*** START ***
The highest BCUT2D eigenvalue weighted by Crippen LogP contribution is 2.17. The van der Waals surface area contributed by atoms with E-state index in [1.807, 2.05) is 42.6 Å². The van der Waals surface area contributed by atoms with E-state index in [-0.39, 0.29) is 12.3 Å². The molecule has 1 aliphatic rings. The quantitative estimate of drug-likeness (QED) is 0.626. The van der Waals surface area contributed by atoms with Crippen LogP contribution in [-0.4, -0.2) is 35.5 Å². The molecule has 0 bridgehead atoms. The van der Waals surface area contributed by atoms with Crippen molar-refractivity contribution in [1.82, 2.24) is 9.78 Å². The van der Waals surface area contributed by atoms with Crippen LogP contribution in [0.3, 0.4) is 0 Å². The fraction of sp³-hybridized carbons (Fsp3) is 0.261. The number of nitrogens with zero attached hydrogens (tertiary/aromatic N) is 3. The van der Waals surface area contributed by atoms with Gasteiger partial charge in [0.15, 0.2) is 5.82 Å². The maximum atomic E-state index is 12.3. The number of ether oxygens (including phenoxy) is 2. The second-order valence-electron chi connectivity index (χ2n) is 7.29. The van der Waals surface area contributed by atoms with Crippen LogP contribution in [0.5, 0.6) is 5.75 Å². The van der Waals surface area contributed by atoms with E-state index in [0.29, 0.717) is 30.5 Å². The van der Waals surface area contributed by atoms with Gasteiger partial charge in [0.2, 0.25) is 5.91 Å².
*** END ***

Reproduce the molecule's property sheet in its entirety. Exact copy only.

The highest BCUT2D eigenvalue weighted by Crippen LogP contribution is 2.17. The van der Waals surface area contributed by atoms with E-state index in [1.807, 2.05) is 42.6 Å². The van der Waals surface area contributed by atoms with E-state index in [-0.39, 0.29) is 12.3 Å². The molecule has 1 aliphatic rings. The quantitative estimate of drug-likeness (QED) is 0.626. The van der Waals surface area contributed by atoms with Crippen LogP contribution in [-0.4, -0.2) is 35.5 Å². The molecule has 0 bridgehead atoms. The van der Waals surface area contributed by atoms with Crippen molar-refractivity contribution in [1.82, 2.24) is 9.78 Å². The van der Waals surface area contributed by atoms with Crippen LogP contribution in [0.3, 0.4) is 0 Å². The fraction of sp³-hybridized carbons (Fsp3) is 0.261. The number of nitrogens with zero attached hydrogens (tertiary/aromatic N) is 3. The van der Waals surface area contributed by atoms with Gasteiger partial charge in [0.15, 0.2) is 5.82 Å². The maximum atomic E-state index is 12.3. The number of ether oxygens (including phenoxy) is 2. The second-order valence-electron chi connectivity index (χ2n) is 7.29. The van der Waals surface area contributed by atoms with Crippen LogP contribution in [0.5, 0.6) is 5.75 Å². The van der Waals surface area contributed by atoms with E-state index in [0.29, 0.717) is 30.5 Å². The van der Waals surface area contributed by atoms with Gasteiger partial charge in [0.2, 0.25) is 5.91 Å².